Sunday, March 20, 2005

Passion Sunday Reflection: Judas vs. St. Peter

Today's Palm Sunday in the Catholic Church— also known as Passion Sunday. Traditionally we have procession of the palm to commemorate the entry of Jesus into Jerusalem, hailed as King. The Gospel reading however, is that of the passion of Christ.

Today, unlike many Passion Sundays ago, I was more attuned to the Mass and its readings than I normally was (as attuned as I would like to be in future). And the homily delivered by Fr. JJ connected with me right away. He mentioned about how in the past the Passion was read on the 5th sunday of Lent, and not on the Palm Sunday, but then this practice was adopted as the Church sees it fitting to present a whole story of salvation from the Passion leading to the Resurrection.

He said in the span of one short week, the Holy Week, we have seen how fickle the human heart is. The same crowd who greeted Jesus on Palm Sunday clamored for his crucifixion on Good Friday. Likewise, we Catholics are notorious for our post-Mass bad behavior (a classic example of parking lot impatience came to mind). It is as if we hailed Jesus as Savior at Mass and cried for his crucifixion thereafter through our words, thoughts, deeds and the lack of actions.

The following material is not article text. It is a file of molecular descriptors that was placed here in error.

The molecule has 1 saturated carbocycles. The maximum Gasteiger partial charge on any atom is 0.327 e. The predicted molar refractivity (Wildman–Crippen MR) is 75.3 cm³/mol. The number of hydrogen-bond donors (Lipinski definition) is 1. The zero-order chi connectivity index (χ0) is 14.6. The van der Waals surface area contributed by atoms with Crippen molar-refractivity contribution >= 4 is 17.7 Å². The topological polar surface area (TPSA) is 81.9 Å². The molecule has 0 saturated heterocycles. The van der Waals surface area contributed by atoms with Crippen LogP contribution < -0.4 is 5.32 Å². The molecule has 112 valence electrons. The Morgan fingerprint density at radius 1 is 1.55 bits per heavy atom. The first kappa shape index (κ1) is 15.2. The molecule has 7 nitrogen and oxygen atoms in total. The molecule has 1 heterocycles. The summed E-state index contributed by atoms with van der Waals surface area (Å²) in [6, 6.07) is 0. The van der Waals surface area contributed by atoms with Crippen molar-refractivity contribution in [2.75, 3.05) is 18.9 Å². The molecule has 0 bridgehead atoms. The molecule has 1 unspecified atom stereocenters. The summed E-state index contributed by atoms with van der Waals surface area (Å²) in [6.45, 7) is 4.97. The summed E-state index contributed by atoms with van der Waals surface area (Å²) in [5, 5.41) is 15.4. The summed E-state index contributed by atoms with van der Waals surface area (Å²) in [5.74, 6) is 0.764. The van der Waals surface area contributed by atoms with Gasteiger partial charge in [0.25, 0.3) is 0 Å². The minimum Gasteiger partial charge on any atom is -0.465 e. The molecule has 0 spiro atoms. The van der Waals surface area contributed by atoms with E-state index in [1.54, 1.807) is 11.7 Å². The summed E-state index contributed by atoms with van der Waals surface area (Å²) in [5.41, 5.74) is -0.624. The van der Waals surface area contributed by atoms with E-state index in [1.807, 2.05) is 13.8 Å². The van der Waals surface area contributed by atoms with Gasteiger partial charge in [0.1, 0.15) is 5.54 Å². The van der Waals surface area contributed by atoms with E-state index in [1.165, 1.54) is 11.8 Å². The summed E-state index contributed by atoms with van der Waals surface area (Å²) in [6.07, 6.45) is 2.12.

Not to despair however. We Catholics believe in faith and good works. Fr. JJ went on to compare the sins of Judas and St. Peter. One hanged himself—"better for him not to have been born", and the other one went on to become the Rock upon which His Church stands. They both betrayed Jesus: Judas sold Jesus for 30 pieces of silver, and Peter denied Him three times before the cock crowed. Yet their paths differed: one went into despair, and the other one found forgiveness.

It is all too easy to think that our sins are so great that we could not possibly be forgiven and fall into despair. I'm still struggling with my own sin— that it nearly blinded to another sin I committed in the process—pride. It is highly arrogant for me to think and assume that my sin is greater than the mercy and forgiveness extended to me. It places myself at the center of focus while it should have been God in the center of things and we His creations singing his praise and glory as we contemplate upon His face.

This Holy Week I am going to meditate upon the magnitude of His Mercy further; to finish Lent in a good race.

+JMJ+ Ora pro nobis.

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